The Cost-effectiveness of Corticosteroids for the treatment of Community-Acquired Pneumonia
Publication date: Available online 15 November 2018
Author(s): Elina Eleftheria Pliakos, Nikolaos Andreatos, Giannoula S. Tansarli, Panayiotis D. Ziakas, Eleftherios Mylonakis
The use of corticosteroids as adjunct treatment for community-acquired pneumonia (CAP) is associated with potential clinical benefits and the aim of this study was to evaluate the cost-effectiveness of this approach.
We constructed a decision-analytic model comparing the use of corticosteroids+antibiotics to that of placebo+antibiotics for the treatment of CAP. Cost-effectiveness was determined by calculating deaths averted and incremental cost-effectiveness ratios (ICER). Uncertainty was addressed by plotting cost-effectiveness planes and acceptability curves for various willingness-to-pay thresholds.
In the base-case analysis, corticosteroids with antibiotics resulted in savings of $142,795 per death averted (ICER: $-142,795/death averted). In the probabilistic analysis, at a willingness-to-pay of $50,000, corticosteroids with antibiotics had a 86.4% chance of being cost-effective compared to placebo with antibiotics. In cost-effectiveness acceptability curves, the corticosteroids+antibiotics strategy was cost-effective in 87.6% to 94.3% of simulations compared to the placebo with antibiotics strategy for a willingness-to-pay ranging from $0 to $50,000. In patients with severe CAP (PSI classes IV/V) the corticosteroids+antibiotics strategy resulted in savings of $70,587 and had a 82.6% chance of being cost-effective compared to the placebo+antibiotics strategy.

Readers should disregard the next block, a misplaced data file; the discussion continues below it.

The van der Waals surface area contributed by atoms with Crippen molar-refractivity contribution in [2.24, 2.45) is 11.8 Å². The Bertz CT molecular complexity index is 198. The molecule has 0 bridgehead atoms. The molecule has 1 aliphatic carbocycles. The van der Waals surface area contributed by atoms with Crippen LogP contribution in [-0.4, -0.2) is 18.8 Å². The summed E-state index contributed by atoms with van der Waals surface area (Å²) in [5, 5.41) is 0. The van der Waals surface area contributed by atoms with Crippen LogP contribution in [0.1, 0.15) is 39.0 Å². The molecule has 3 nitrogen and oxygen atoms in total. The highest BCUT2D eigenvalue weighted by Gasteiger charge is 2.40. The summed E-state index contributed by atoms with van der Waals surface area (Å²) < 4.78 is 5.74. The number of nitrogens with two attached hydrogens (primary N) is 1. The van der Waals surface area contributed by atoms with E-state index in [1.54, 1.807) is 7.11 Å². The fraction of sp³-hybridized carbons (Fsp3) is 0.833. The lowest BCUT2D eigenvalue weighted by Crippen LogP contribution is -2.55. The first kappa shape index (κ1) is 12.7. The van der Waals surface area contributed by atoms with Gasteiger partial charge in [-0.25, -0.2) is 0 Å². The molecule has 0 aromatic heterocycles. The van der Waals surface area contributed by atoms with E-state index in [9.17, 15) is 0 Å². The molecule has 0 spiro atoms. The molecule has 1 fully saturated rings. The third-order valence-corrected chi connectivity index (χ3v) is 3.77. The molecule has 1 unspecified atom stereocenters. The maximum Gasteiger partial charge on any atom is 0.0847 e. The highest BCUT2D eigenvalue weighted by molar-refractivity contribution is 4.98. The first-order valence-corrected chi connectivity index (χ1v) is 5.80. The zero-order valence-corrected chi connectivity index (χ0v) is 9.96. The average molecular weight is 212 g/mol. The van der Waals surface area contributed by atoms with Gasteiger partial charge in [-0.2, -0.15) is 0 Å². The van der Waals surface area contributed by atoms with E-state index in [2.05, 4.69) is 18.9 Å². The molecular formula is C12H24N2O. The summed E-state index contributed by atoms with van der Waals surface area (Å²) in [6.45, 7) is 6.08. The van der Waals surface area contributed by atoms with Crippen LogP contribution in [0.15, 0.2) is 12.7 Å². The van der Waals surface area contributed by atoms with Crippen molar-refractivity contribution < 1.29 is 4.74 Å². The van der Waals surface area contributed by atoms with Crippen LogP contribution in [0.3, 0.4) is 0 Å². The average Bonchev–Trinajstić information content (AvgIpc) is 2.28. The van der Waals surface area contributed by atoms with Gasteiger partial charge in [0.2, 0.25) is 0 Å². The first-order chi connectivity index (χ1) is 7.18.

The use of corticosteroids with antibiotics is a cost-effective strategy and results in considerable health care cost-savings, especially among patients with severe CAP (PSI classes IV/V).